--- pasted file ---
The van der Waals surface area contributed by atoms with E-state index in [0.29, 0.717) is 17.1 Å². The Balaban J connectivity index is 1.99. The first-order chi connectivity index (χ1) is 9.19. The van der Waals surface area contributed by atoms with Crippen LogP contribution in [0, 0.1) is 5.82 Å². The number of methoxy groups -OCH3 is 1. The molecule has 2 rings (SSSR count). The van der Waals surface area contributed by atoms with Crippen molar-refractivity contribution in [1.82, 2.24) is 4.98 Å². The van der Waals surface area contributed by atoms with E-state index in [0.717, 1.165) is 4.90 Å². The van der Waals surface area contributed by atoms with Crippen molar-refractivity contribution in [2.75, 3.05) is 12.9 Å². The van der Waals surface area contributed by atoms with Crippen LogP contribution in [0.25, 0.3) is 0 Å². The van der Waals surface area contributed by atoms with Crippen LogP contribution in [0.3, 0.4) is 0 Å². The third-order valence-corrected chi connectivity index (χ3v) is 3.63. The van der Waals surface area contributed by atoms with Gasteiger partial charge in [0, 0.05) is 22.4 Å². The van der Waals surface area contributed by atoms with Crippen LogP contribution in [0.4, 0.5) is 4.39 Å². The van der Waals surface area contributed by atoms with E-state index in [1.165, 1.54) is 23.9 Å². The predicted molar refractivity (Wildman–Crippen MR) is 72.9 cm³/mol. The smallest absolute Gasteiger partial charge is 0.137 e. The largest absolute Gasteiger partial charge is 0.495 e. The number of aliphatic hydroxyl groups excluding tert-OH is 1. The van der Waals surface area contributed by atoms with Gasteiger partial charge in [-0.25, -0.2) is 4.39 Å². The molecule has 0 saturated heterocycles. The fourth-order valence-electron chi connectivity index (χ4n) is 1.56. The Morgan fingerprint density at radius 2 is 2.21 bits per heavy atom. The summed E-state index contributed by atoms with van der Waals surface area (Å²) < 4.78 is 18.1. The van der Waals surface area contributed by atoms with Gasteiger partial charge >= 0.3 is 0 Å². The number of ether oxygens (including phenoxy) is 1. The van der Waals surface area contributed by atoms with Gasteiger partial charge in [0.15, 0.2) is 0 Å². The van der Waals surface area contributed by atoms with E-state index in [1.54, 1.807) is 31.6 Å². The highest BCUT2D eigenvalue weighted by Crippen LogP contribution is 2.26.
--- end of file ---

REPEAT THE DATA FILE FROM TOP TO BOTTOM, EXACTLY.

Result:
The van der Waals surface area contributed by atoms with E-state index in [0.29, 0.717) is 17.1 Å². The Balaban J connectivity index is 1.99. The first-order chi connectivity index (χ1) is 9.19. The van der Waals surface area contributed by atoms with Crippen LogP contribution in [0, 0.1) is 5.82 Å². The number of methoxy groups -OCH3 is 1. The molecule has 2 rings (SSSR count). The van der Waals surface area contributed by atoms with Crippen molar-refractivity contribution in [1.82, 2.24) is 4.98 Å². The van der Waals surface area contributed by atoms with E-state index in [0.717, 1.165) is 4.90 Å². The van der Waals surface area contributed by atoms with Crippen molar-refractivity contribution in [2.75, 3.05) is 12.9 Å². The van der Waals surface area contributed by atoms with Crippen LogP contribution in [0.25, 0.3) is 0 Å². The van der Waals surface area contributed by atoms with Crippen LogP contribution in [0.3, 0.4) is 0 Å². The third-order valence-corrected chi connectivity index (χ3v) is 3.63. The van der Waals surface area contributed by atoms with Gasteiger partial charge in [0, 0.05) is 22.4 Å². The van der Waals surface area contributed by atoms with Crippen LogP contribution in [0.4, 0.5) is 4.39 Å². The van der Waals surface area contributed by atoms with E-state index in [1.165, 1.54) is 23.9 Å². The predicted molar refractivity (Wildman–Crippen MR) is 72.9 cm³/mol. The smallest absolute Gasteiger partial charge is 0.137 e. The largest absolute Gasteiger partial charge is 0.495 e. The number of aliphatic hydroxyl groups excluding tert-OH is 1. The van der Waals surface area contributed by atoms with Gasteiger partial charge in [-0.25, -0.2) is 4.39 Å². The molecule has 0 saturated heterocycles. The fourth-order valence-electron chi connectivity index (χ4n) is 1.56. The Morgan fingerprint density at radius 2 is 2.21 bits per heavy atom. The summed E-state index contributed by atoms with van der Waals surface area (Å²) < 4.78 is 18.1. The van der Waals surface area contributed by atoms with Gasteiger partial charge >= 0.3 is 0 Å². The number of ether oxygens (including phenoxy) is 1. The van der Waals surface area contributed by atoms with Gasteiger partial charge in [0.15, 0.2) is 0 Å². The van der Waals surface area contributed by atoms with E-state index in [1.54, 1.807) is 31.6 Å². The highest BCUT2D eigenvalue weighted by Crippen LogP contribution is 2.26.